|For Braam’s Wurli Trio, he trades in acoustic piano for a Wurlitzer 200 A electric piano. He leverages the bright-edged timbre of the electric keyboard, alluding to pop tonal colors while still driving the music with cascading, abstract flurries. These days, the Fender Rhodes is popping up with increasing regularity as a throwback to the sound of 70s fusion. But Braam is on to something more here, using the electric instrumentation to throw a new set of timbres and ensemble densities at his compositions.
With Douma and Kölsch on board, the music takes on a funkier edge than the open freedom of the acoustic trio. The two nail their parts with the precision that this music demands and provide a stalwart undercurrent for the improvisations. This gives the music an initial sense of being a bit more inside and more accessible. But a more careful listen reveals that Braam is toying with conventions in many of the same ways. The bouncy rhythms and bounding, elastic pulse laid down by bass and drums are pushed and stretched.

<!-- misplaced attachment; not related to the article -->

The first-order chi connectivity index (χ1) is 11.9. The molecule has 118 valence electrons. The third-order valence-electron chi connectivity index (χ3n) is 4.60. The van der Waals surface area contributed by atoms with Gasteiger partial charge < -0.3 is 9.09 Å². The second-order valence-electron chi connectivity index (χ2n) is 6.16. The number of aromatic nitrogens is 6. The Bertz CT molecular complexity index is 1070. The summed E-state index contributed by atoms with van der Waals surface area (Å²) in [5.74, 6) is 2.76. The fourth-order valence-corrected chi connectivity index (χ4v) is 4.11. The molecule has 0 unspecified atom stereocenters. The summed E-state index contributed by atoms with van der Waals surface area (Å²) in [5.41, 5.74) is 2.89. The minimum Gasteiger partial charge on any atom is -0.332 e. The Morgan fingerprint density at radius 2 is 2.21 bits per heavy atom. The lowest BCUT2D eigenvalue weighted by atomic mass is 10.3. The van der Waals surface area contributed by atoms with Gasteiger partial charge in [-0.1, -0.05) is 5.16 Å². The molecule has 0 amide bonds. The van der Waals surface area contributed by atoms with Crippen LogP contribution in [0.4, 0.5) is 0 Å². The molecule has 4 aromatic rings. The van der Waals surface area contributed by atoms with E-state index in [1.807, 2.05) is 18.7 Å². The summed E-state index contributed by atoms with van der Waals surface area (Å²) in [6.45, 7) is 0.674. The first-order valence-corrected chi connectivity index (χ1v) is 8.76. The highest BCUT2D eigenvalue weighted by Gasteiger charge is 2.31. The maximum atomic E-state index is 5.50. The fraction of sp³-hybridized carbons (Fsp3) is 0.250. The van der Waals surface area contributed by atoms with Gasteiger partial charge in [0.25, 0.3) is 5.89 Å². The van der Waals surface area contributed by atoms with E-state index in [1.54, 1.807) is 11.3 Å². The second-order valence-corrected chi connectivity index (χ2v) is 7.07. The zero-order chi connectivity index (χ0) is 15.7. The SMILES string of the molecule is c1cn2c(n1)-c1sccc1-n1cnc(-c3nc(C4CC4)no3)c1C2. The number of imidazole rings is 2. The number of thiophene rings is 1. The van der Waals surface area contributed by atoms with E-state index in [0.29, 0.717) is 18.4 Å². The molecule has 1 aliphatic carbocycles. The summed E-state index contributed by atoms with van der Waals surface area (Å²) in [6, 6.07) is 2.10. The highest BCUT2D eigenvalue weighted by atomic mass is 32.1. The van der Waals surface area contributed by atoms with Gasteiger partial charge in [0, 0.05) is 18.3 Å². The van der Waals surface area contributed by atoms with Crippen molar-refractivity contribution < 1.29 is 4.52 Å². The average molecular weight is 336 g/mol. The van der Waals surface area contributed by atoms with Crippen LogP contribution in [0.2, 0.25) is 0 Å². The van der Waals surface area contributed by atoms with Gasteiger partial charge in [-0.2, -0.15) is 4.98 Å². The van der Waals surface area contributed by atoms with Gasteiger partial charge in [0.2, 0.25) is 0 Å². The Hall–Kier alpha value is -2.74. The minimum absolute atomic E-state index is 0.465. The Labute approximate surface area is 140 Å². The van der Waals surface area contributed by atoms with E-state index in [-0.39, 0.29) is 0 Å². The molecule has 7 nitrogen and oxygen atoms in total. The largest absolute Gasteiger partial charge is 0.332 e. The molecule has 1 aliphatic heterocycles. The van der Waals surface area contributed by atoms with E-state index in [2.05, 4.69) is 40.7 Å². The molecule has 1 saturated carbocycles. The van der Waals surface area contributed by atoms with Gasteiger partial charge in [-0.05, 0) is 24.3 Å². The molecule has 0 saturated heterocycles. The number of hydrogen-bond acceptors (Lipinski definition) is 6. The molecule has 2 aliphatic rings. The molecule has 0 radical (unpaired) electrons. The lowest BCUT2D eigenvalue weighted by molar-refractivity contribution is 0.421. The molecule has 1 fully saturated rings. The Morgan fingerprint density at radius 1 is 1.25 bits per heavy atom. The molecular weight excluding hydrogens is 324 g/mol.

The trio caterwauls along, driving the pieces with propulsive vamps. But then they slowly start to open things up, letting the lines and grooves slide across the meter or letting the meter fade away into free sections, only to let it bubble up again. This is particularly true on the brooding “Nightsong Aches”, which ends the set (and is also a highlight of the acoustic release). The improvisation wafts along, looping a stately delivery of the theme with ringing piano chords, bent note bass, and spare, rattling percussion. While this unit doesn’t quite deliver the depth of his acoustic trio or Bik Bent Braam, it is still a diverting sideline that provides an opportunity to hear the trio tunes in a new context. One Final Note